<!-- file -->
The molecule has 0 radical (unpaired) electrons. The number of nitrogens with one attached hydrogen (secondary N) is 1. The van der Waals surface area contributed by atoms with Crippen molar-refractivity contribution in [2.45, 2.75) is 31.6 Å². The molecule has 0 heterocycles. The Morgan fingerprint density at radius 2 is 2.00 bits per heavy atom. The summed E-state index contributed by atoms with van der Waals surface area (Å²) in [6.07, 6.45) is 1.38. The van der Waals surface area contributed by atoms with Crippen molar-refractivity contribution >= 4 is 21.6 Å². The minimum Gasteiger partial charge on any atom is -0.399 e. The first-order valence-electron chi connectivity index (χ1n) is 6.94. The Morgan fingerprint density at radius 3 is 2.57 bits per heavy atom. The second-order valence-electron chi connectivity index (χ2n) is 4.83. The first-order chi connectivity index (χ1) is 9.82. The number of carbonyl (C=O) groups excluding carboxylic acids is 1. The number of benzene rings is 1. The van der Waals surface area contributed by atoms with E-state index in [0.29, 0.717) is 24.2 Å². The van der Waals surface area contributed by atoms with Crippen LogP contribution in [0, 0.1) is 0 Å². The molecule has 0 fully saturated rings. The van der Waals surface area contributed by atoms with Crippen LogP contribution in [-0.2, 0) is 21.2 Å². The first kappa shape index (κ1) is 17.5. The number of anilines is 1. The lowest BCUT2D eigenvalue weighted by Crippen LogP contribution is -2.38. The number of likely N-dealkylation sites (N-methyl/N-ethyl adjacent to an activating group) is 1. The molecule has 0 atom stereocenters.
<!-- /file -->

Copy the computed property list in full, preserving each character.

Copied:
The molecule has 0 radical (unpaired) electrons. The number of nitrogens with one attached hydrogen (secondary N) is 1. The van der Waals surface area contributed by atoms with Crippen molar-refractivity contribution in [2.45, 2.75) is 31.6 Å². The molecule has 0 heterocycles. The Morgan fingerprint density at radius 2 is 2.00 bits per heavy atom. The summed E-state index contributed by atoms with van der Waals surface area (Å²) in [6.07, 6.45) is 1.38. The van der Waals surface area contributed by atoms with Crippen molar-refractivity contribution >= 4 is 21.6 Å². The minimum Gasteiger partial charge on any atom is -0.399 e. The first-order valence-electron chi connectivity index (χ1n) is 6.94. The Morgan fingerprint density at radius 3 is 2.57 bits per heavy atom. The second-order valence-electron chi connectivity index (χ2n) is 4.83. The first-order chi connectivity index (χ1) is 9.82. The number of carbonyl (C=O) groups excluding carboxylic acids is 1. The number of benzene rings is 1. The van der Waals surface area contributed by atoms with E-state index in [0.29, 0.717) is 24.2 Å². The van der Waals surface area contributed by atoms with Crippen LogP contribution in [0, 0.1) is 0 Å². The molecule has 0 fully saturated rings. The van der Waals surface area contributed by atoms with Crippen LogP contribution in [-0.2, 0) is 21.2 Å². The first kappa shape index (κ1) is 17.5. The number of anilines is 1. The lowest BCUT2D eigenvalue weighted by Crippen LogP contribution is -2.38. The number of likely N-dealkylation sites (N-methyl/N-ethyl adjacent to an activating group) is 1. The molecule has 0 atom stereocenters.